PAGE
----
Why Nigeria rejects recommendation to further devalue Naira: IMF

*The International Monetary Fund warns that slow economic growth coupled with high inflation could continue to fan social discontent in Nigeria as it calls for more adjustments to foreign exchange market

Alexander Davis | ConsumerConnect

The International Monetary Fund (IMF) has disclosed reasons the Nigerian Government disagrees with its recommendations that the country further marks down its national currency said to be “more than 18 percent overvalued” to ease external imbalances.

The Washington-based lender in its Article IV report for Nigeria, published Monday, February 8, 2021, said President Muhammadu Buhari’s administration sees currency pressures stemming from global outflows caused by the Coronavirus (COVID-19) pandemic and believes further depreciation would add to double-digit inflation.

According to IMF, the disagreement underscores the policy challenges for the administration that has resisted growing calls from some businesses and state governors hurt by an artificially overvalued currency to liberalise the exchange rate.

It also noted that such refusal conflicts with market expectations for further devaluations after the Central Bank of Nigeria (CBN) cut the value of the Naira by nearly a quarter last year when oil prices plummeted amid the pandemic.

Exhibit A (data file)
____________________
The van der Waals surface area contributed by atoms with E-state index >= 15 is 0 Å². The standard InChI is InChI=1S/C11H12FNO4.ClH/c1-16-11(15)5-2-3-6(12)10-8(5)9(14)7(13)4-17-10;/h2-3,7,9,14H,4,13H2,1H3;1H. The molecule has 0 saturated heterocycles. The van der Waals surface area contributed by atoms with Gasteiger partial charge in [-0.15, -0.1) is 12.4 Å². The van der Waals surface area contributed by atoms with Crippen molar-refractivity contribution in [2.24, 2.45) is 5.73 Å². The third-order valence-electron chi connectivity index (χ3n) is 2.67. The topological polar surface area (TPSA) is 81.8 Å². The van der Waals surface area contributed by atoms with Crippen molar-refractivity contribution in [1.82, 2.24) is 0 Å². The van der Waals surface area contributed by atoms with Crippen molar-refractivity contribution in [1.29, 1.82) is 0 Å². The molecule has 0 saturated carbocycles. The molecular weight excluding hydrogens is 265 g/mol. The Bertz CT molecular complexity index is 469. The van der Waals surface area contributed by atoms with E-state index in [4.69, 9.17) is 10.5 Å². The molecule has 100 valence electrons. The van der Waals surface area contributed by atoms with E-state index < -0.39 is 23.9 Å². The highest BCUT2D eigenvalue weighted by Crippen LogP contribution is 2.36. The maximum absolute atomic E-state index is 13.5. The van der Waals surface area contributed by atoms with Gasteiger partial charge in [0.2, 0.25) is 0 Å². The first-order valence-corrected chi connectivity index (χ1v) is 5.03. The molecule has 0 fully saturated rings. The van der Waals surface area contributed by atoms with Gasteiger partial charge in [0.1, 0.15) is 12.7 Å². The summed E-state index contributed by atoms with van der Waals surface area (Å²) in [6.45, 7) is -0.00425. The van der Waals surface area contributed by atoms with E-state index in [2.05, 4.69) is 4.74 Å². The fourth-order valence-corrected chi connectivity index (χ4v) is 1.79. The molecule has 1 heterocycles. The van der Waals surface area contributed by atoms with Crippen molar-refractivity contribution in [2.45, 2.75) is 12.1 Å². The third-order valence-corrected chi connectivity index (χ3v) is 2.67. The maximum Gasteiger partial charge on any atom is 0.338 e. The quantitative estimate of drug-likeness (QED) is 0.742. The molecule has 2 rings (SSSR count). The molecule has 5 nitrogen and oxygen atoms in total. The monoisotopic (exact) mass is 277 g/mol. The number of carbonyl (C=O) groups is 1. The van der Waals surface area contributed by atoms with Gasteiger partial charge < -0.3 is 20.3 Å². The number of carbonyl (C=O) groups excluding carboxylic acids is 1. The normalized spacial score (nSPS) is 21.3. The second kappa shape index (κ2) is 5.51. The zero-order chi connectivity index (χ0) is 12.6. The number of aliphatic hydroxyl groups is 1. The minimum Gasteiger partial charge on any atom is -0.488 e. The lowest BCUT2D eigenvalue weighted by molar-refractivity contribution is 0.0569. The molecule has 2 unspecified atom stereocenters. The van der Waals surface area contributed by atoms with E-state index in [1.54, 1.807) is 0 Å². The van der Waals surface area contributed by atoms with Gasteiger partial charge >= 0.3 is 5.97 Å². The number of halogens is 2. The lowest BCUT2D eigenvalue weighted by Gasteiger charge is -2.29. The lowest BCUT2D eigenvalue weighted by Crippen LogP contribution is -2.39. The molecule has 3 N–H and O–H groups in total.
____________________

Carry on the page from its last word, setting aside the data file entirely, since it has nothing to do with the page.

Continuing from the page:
The global lender urged the Nigerian authorities to immediately get rid of the premium paid on the parallel currency market and clear a dollar backlog that has hurt policy credibility.

The Fund as well called for the unification of the various exchange rates and the removal of restrictions on access to hard currency for some imports.

Jesmin Rahman, IMF Mission Chief to Nigeria, in an interview ahead of release of the report, stated the IMF’s recommendation is gradual but clear and multi-step exchange-rate reforms, “so that everybody knows where Nigeria’s going, which is often more important than what you do in terms of devaluation.”

Inflation in Nigeria reached a three-year high of 15.8 percent December 2020, and while a 10 percent currency devaluation could push the rate up by as much as 2.5 percentage points, the impact would be less if the parallel exchange-market rate is already reflected in the prices of imported goods, IMF noted.

It further stated the CBN’s financing of the budget deficit must be phased to reduce inflation and higher interest rates may also be needed.

The Central Bank of Nigeria held its key rate for a second straight meeting in January.

The IMF also warned that slow economic growth coupled with high inflation could continue to fan social discontent, which spilled over with nationwide protests against the banned Special Anti-Robbery Squad (SARS), a Police unit accused of torture, brutality, harassment and assassinations in 2020.

Meanwhile, the IMF has observed that slow rollout of COVID-19 vaccinations in the country could threaten its projections for economic growth of 1.5 percent this year, from an estimated 3.2 percent contraction in 2020.

Rahman said: “Nigeria has a way to go before ensuring adequate vaccine doses for its population, which will be critical to economic recovery.”

The IMF expects the economy to return to pre-pandemic levels only next year.

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